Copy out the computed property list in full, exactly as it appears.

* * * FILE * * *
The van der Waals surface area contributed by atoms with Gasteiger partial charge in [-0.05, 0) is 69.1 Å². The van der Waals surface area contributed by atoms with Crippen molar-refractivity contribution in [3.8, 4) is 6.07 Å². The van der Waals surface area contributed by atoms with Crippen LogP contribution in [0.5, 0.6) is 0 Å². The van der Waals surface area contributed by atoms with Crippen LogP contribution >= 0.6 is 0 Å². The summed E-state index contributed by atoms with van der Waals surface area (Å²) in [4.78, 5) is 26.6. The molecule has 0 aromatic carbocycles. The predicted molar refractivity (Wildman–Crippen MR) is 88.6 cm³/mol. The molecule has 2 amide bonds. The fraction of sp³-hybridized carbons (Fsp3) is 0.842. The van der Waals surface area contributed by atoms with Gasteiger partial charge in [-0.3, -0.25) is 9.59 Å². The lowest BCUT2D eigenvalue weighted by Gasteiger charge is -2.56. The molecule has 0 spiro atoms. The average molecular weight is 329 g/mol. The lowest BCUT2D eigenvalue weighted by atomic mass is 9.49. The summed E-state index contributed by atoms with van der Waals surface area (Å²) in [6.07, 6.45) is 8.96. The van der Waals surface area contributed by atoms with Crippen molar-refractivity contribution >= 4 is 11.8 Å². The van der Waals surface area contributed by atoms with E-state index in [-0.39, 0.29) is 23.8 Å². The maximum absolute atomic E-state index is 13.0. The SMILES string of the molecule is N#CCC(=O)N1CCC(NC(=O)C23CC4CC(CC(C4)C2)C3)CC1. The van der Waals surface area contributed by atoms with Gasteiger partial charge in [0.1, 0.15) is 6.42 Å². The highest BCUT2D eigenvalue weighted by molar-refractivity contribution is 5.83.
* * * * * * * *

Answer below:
The van der Waals surface area contributed by atoms with Gasteiger partial charge in [-0.05, 0) is 69.1 Å². The van der Waals surface area contributed by atoms with Crippen molar-refractivity contribution in [3.8, 4) is 6.07 Å². The van der Waals surface area contributed by atoms with Crippen LogP contribution in [0.5, 0.6) is 0 Å². The van der Waals surface area contributed by atoms with Crippen LogP contribution >= 0.6 is 0 Å². The summed E-state index contributed by atoms with van der Waals surface area (Å²) in [4.78, 5) is 26.6. The molecule has 0 aromatic carbocycles. The predicted molar refractivity (Wildman–Crippen MR) is 88.6 cm³/mol. The molecule has 2 amide bonds. The fraction of sp³-hybridized carbons (Fsp3) is 0.842. The van der Waals surface area contributed by atoms with Gasteiger partial charge in [-0.3, -0.25) is 9.59 Å². The lowest BCUT2D eigenvalue weighted by Gasteiger charge is -2.56. The molecule has 0 spiro atoms. The average molecular weight is 329 g/mol. The lowest BCUT2D eigenvalue weighted by atomic mass is 9.49. The summed E-state index contributed by atoms with van der Waals surface area (Å²) in [6.07, 6.45) is 8.96. The van der Waals surface area contributed by atoms with Crippen molar-refractivity contribution >= 4 is 11.8 Å². The van der Waals surface area contributed by atoms with E-state index in [-0.39, 0.29) is 23.8 Å². The maximum absolute atomic E-state index is 13.0. The SMILES string of the molecule is N#CCC(=O)N1CCC(NC(=O)C23CC4CC(CC(C4)C2)C3)CC1. The van der Waals surface area contributed by atoms with Gasteiger partial charge in [0.1, 0.15) is 6.42 Å². The highest BCUT2D eigenvalue weighted by molar-refractivity contribution is 5.83.